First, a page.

Co-working startup Grind to shutter Garment District location

Firm apparently butted heads with landlord’s competing shared-office provider at 1412 Broadway

1412 Broadway and the Grind co-working space
1412 Broadway and the Grind co-working space

Co-working startup Grind is planning to close its Garment District location this month and is negotiating to give the space back to its landlord, which last year opened its own competing shared-office location in the building, sources told The Real Deal.

Grind is in discussions with Charles Aini and Isaac Chetrit, the owners of 1412 Broadway, to terminate the roughly 14,000-square-foot lease the company holds in the 24-story building at West 39th Street, multiple sources told TRD.

Representatives for Grind did not respond to a request for comment, but sources said the company butted heads with Chetrit and Workville, the shared-office platform Aini invests in.

About a year ago, Aini and his partners – brother Ezra Aini and investor-broker Dori Jack Dashti – launched a 14,000-square-foot Workville on the building’s 21st floor, one floor below Grind. Chetrit, who owns the 415,000-square-foot property along with Aini, is not involved in Workville.

Multiple sources said Grind was losing money at the location. What’s more, company co-founder Benjamin Dyett left Grind last month, though the split appears to be amicable.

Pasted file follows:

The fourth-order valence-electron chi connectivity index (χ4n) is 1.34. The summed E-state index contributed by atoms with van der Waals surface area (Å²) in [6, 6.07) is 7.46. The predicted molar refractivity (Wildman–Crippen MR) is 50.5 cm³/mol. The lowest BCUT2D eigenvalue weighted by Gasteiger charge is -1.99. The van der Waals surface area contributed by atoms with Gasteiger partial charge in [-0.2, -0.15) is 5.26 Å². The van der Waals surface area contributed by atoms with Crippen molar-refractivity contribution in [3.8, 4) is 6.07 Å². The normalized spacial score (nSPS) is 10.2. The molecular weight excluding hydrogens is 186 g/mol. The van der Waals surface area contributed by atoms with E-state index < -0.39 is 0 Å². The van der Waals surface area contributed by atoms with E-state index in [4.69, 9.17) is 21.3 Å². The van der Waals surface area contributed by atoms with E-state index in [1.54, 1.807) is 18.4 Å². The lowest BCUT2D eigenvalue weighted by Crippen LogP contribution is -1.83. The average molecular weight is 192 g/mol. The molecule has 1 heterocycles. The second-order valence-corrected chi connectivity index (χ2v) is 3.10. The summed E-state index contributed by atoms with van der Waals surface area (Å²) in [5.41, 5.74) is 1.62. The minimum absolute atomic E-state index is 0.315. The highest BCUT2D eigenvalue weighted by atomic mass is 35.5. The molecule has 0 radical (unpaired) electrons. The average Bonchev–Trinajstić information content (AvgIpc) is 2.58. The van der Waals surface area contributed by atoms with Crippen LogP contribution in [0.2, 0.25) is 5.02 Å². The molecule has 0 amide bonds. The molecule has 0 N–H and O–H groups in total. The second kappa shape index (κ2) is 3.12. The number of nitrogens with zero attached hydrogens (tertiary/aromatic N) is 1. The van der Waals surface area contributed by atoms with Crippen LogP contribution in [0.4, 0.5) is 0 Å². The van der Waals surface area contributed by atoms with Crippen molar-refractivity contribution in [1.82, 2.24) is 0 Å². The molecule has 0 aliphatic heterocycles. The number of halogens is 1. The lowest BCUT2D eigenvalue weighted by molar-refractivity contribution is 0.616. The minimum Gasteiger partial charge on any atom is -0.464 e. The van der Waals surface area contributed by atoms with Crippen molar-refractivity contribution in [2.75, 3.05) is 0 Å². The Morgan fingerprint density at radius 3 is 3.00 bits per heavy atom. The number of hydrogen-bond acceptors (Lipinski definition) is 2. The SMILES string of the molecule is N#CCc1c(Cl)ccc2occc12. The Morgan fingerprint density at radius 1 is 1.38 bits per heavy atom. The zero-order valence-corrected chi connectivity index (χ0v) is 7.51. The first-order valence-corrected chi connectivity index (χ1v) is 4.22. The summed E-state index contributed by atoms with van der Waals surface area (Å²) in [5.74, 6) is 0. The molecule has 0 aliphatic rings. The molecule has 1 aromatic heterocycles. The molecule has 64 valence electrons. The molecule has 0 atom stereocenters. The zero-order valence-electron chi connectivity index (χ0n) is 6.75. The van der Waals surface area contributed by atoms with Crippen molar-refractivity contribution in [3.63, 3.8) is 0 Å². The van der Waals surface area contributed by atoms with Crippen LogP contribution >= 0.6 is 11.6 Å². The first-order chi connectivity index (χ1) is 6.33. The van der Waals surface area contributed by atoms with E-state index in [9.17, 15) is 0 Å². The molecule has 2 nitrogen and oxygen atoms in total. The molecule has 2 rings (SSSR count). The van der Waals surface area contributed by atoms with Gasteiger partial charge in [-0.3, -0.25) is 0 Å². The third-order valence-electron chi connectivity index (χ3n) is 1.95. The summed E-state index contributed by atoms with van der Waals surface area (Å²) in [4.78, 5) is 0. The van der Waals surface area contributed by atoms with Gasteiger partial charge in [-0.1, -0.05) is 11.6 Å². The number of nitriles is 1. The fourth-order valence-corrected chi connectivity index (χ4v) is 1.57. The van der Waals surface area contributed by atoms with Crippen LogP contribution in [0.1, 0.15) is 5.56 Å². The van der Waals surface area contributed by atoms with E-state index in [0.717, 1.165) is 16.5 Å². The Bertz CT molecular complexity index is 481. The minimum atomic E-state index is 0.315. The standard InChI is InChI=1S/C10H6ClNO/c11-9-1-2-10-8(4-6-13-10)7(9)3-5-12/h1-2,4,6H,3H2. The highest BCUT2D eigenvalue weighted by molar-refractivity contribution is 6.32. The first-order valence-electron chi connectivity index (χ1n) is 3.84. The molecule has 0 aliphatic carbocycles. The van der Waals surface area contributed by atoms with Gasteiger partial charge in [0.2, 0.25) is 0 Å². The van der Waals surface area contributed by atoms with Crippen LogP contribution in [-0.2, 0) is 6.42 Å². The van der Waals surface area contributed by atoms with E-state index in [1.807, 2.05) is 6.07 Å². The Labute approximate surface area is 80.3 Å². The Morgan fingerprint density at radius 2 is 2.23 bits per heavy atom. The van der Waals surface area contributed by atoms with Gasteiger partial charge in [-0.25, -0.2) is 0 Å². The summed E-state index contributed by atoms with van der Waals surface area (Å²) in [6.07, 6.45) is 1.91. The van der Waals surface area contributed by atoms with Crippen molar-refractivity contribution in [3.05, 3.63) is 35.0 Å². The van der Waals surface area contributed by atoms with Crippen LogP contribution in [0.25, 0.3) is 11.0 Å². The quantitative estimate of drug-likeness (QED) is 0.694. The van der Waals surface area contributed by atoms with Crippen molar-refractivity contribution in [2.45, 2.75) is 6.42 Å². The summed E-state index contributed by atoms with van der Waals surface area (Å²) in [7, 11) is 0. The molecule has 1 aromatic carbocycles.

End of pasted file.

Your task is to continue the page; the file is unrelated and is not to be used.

“While I will no longer be involved in the day to day of Grind, you can of course expect to see me around the place — every entrepreneur needs a work-home and there’s no better one out there then Grind,” Dyett wrote in a Medium post in January.

Details of the lease-termination negotiations weren’t clear, but landlords will sometimes agree to take a space back in exchange for a payment from the tenant based on the value of the remaining term. The asking rent on the co-working provider’s deal was reportedly $50 per square foot.

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The 1412 Broadway location was removed from Grind’s website after TRD made an inquiry earlier this week.

Grind, which opened its first location at 419 Park Avenue South in 2011, is one of several dozen co-working startups that have expanded over the past couple years to comprise a significant sector in the city’s office market.

As of June 2016, about 180 co-working spaces occupied 6 million square feet in Manhattan, Brooklyn and Long Island City, according to research from Newmark Grubb Knight Frank. Co-working accounted for 1.2 percent of all Manhattan inventory.

Grind ranked as the 16th-largest co-worker provider with 47,386 square feet, according to Newmark.

In November, Grind teamed up with Verizon to manage the first of several shared-office locations the telecommunications giant plans to roll out. Grind is reportedly managing the 34,000-square-foot space at 140 West Street, the office portion of which is owned by Verizon.

And earlier last year the startup opened an 18,000-square-foot location at 1216 Broadway in NoMad.

The lease was structured so that Grind would pay below-market rent in exchange for sharing a cut of the company’s profits with its landlord.